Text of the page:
At last, another very welcome contribution from my brother Ron. His slant on the link between writer and reader is perceptive although, in the final two paragraphs, disturbingly lubricious . (By the way, if I did, as he claims, use the expression ‘inferential perception’, I should be (and am) ashamed of myself. I shall, however, use it frequently in the future .) All yours, Ron.
Here’s Bill, at the family dinner table, some fifty odd years ago. Out from the usual competitive banter, which centres on topics as diverse as the colour of Manchester United’s away strip or weighing up the desire for the last roast potato against winning the race to finish eating first, comes this:
“What it’s really all about is inferential perception.”
He might have gone on to unpack the concept and quote his sources…I don’t recall but, evidently, I remember those words. They stayed with me because they had an allure, promising access to something that might feed my empty teenage mind.
I’m still just as impressionable, a sucker for a well-turned phrase. For instance, I’m washing the dishes and wondering if I’ll remember to reload the bird feeder I can see when, out of the thousands of words on the radio news, an interviewer says to some middle eastern diplomat,
“So, you condemn this act unreservedly,” and the diplomat answers, “I’m going to have to give you an answer of constructive ambiguity.”
And the birds are going to have to go hungry because I go straight for my pen and note that answer down, firstly so I can relish it as a seductive piece of avoidance and secondly to commit it to memory in the hope of being stopped in the street one day and asked to comment on some major issue:
“Excuse me sir, what do you think of the colour of Manchester United’s away strip?”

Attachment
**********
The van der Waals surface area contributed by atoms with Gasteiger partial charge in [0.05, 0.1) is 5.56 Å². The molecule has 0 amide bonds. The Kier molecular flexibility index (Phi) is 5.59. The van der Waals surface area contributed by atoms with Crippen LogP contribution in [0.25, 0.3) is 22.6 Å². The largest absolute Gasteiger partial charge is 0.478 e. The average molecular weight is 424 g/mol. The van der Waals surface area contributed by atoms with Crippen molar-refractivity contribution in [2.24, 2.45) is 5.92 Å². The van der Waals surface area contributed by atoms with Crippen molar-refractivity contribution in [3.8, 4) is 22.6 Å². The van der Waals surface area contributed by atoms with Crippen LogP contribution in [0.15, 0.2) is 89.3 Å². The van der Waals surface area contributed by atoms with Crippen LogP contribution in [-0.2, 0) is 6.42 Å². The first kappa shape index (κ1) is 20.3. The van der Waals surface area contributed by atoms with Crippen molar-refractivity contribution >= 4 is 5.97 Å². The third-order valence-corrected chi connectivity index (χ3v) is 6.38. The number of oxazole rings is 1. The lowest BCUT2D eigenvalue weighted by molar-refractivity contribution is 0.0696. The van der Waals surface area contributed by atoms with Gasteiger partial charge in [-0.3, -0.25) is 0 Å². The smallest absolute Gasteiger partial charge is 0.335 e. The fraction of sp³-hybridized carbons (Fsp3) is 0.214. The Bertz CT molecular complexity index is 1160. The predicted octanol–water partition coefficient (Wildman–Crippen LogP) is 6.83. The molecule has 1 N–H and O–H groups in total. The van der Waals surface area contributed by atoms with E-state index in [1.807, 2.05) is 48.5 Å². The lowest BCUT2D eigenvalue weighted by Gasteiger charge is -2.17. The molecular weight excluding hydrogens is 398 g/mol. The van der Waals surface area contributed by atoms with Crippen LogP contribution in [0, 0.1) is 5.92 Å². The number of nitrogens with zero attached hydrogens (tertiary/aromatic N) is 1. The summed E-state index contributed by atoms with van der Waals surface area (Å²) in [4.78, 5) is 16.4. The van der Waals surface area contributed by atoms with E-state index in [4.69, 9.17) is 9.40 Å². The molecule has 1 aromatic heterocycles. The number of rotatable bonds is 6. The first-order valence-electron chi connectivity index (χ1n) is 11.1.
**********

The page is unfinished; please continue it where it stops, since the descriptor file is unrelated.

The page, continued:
“I’m going to have to give you an answer of constructive ambiguity, innit.”
My admiration for this diplomat shrank when I later learned he hadn’t plucked those words from his creative intellect to meet the context but had stolen them from Alan Greenspan, former chairman of the Federal Reserve, who was describing the ‘art’ of appearing to say something about the financial markets but in such a way that traders would not over-react and set prices rising or falling in response. Never mind, the words still carry a lot of power.
And here’s Will Self on the radio recently, being asked what Psycho Geography is and, seemingly without taking a breath or consulting his notes, answering:
“Psycho Geography is the idea of purposeless transits across the urban context in order to deconstruct the commercial and political imperatives of contemporary space.”
Another emaciated sparrow drops from the bird table as I reach for the pad again. Of course Self’s words are pretentious and sound like one of Bill’s examples of jargon intended to screen the ignorance of the speaker but I don’t care: I want to talk like that. (Incidentally, I suspect it’s that word, ‘purposeless’ which really attracts me. After a career in education, with its aims and objectives and targets and goals, I am drawn to the notion of aimless meandering).
For different reasons, I was struck by these words, written to an online chat room, in response to Google’s new sorting system in its Gmail service.
‘You fulfilled my desire which I am feeling for the last few months and gave immense joy when I saw it after opening my inbox.’
These words don’t promise the illumination of Will Self or Alan Greenspan but they are so inappropriately gushing that I find myself admiring the intention of the writer, whilst at the same time wondering if he might benefit from getting out a bit more.
What you writers and readers need to know is that there are people like me out here who are susceptible to the bon mot or the mot juste and who will swoon and buckle if you can find those combinations of words that press our buttons. I wonder if it might be useful or even inspiring to sit at your desks in the knowledge that your audience is gagging for it.